Taking the relatively small sample of the latest section of the A-Z journey through my iPod – which covered plenty of miles from Mull Historical Society to Bombay Bicycle Club – several songs popped up with strong associations.

Arcade Fire’s Cold Wind rekindles thoughts of walking across the frozen Lake Baikal in the middle of Siberia, while Coma Girl by Joe Strummer & The Mescaleros brings back great memories of gigs with The Mighty Badger (one of their later offerings, it was also one of my favourites).

And Ryan Adams’ classic break-up track Come Pick Me Up – indeed, the entire Heartbreaker album – reminds me not of personal heartache, but an afternoon spent washing up and cleaning the kitchen.

Memoirs of music fans often tell grand tales of first hearing the track that changed their life – Stuart Maconie’s Cider With Roadies recalls him first hearing This Charming Man while travelling in the boot of a friend’s car – but they tend to creep up on me, working their way into my brain until they have taken firm root.

But that first (second and third) airing of Heartbreaker one Bank Holiday Monday afternoon in Cardiff has somehow stuck. Even in such unexciting circumstances.

Cleaning the kitchen was not on my to-do list when the day started with the early shift at work, back in the days when evening newspapers printed on the day they went on sale.

Having gone into the office way too early – bank holidays always had an earlier deadline – finished off pages with the overnight sport and put together some early pages for the next day, it was back home by lunchtime.

Not to a relaxing afternoon in front of the TV or out and about doing something productive (work out which one was more likely, given this was a bank holiday in Cardiff, so it was probably raining), but to an almighty mess in the kitchen.

It had been growing for days as part of a stand-off between flatmates – three of us who had been in the house for a while versus the new lad.

Three against one hardly seems fair, but the latest tenant to move into my old room (after my rapid move into the much bigger front bedroom the instant the original fourth member of our happy band had moved in with her now husband) didn’t let being outnumbered sway him.

Not only was he impossible to understand – a thick North Walian accent was mixed with a tendency to mumble and swallow his words – he also had a rather different view to keeping the house tidy to the rest of us (for my former work colleagues, getting him to do his share was akin to trying to get me to make a tea round).

The work was not evenly distributed, one of us looked after all the bills and handed us regular notes on how much we had to pay, and kept the whole thing ticking over. The rest of us cleaned up after ourselves, kept life as simple as possible and got on remarkably well.

But not the new guy. (This blog has a bit of a rule to avoid names where possible, but seriously can’t remember his. Sure he told us, just not sure we understood it.)

Not the actual washing up - it was much worse than this.
Not the actual washing up – it was much worse than this.

It all came to a head after he spent an evening cooking for himself and managed to use pretty much all our pans and cooking equipment, leaving them coated in some unidentifiable gunk.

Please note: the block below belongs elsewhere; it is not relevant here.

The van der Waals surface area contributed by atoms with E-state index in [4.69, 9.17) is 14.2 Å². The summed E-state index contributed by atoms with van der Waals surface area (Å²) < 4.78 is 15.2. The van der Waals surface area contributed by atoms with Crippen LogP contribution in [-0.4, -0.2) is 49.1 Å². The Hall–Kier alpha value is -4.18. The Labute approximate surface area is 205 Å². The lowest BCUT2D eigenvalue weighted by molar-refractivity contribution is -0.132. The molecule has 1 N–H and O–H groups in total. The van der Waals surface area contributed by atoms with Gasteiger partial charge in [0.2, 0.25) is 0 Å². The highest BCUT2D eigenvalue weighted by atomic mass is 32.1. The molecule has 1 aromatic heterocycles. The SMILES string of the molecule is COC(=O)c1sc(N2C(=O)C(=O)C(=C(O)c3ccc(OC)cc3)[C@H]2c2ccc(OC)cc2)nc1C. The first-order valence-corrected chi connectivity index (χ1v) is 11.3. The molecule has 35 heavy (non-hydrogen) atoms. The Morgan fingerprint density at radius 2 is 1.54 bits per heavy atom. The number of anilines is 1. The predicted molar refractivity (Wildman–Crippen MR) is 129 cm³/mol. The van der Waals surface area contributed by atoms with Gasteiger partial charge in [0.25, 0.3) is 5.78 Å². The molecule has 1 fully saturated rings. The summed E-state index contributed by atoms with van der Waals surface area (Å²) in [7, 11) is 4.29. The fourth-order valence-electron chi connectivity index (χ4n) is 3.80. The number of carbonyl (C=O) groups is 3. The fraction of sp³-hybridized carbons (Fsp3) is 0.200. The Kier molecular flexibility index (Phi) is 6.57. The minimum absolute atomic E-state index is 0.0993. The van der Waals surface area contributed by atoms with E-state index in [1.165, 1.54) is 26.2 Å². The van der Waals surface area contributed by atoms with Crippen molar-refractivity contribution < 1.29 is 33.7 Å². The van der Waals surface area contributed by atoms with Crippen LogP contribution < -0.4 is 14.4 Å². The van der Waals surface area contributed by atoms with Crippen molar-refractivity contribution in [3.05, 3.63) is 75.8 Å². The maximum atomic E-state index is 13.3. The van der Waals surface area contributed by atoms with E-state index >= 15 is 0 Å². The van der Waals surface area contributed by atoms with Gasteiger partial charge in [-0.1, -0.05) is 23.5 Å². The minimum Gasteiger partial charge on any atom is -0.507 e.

Leaving them being the key phrase. Piled up in the sink.

Having sat there for a couple of days, despite a few increasingly impolite suggestions that he washed them up, we moved the whole collection to outside his bedroom door.

He responded by simply bringing them back downstairs, where they sat in an unwashed pile which grew as he left more unwashed plates and pans in its wake – some of which we had to remove and wash ourselves just to have something to cook and eat with.

It all reached a head the Sunday night before that bank holiday when another of his cooking attempts (thankfully not that frequent) left a trail of devastation which greeted me en route to work the next morning.

The note pinned to fridge the letting him know my true feelings was gone on my return, but the mess wasn’t and my patience ran out – sadly not, as planned, by dragging him downstairs and forcing him to clean up as he was nowhere to be seen.

So Heartbreaker – bought, as a lot of my albums were in those days,  on the back of  an Uncut magazine sampler CD – was popped into the stereo and the job of clearing up began.

And having listened to it once, it went on again and again as the clean-up went beyond merely working through the washing up, but moved on to a total overhaul and reorganisation of the kitchen – totally out of character for me, but such was the need to keep listening to this wondrous album, of which Come Pick Me Up was a one of the highlights.

The reaction of the man who sparked this kitchen frenzy  – the latest in a list of flatmates who could, and probably will, fill more posts on this blog – was negligible.

He said not a word about the note or transformed kitchen and soon started work on building a new pile of washing up for him to ignore and us to get frustrated about, prompting another, less polite note pinned to the fridge which contained one or two words he may have had problems swallowing.

That had the desired effect. Mainly because he found it as he walked into the kitchen with his visiting mum, who evidently gave him a dressing down to the extent that he not only cleaned up the mess, but appeared at the lounge door with a cup of tea for the rest of us before she departed.

The lasting impact was far greater on my musical tastes, sparking a love affair with Adams’ work that saw him pop up several more times in this section and a burgeoning interest in Americana.

But there’s still plenty from the indie ghetto which had been my musical home up to then, three versions of Come Play With Me by The Wedding Present surfacing in the latest batch of tracks, along with two of Coffee & TV (possibly my favourite Blur track) two of Come As You Are by Nirvana (unplugged and electric) and the wonderful coupling of Cloudbusting, almost certainly Kate Bush’s finest hour, and Sufjan Steven’s Come On! Feel The Illinoise!

As for that ex-flatmate. He moved out not long after (the rest of us would soon go our separate ways as well) but our paths did cross some time later in a pub in Cardiff and we sort of spoke.

Just had no idea what he was saying.

photo by:


Share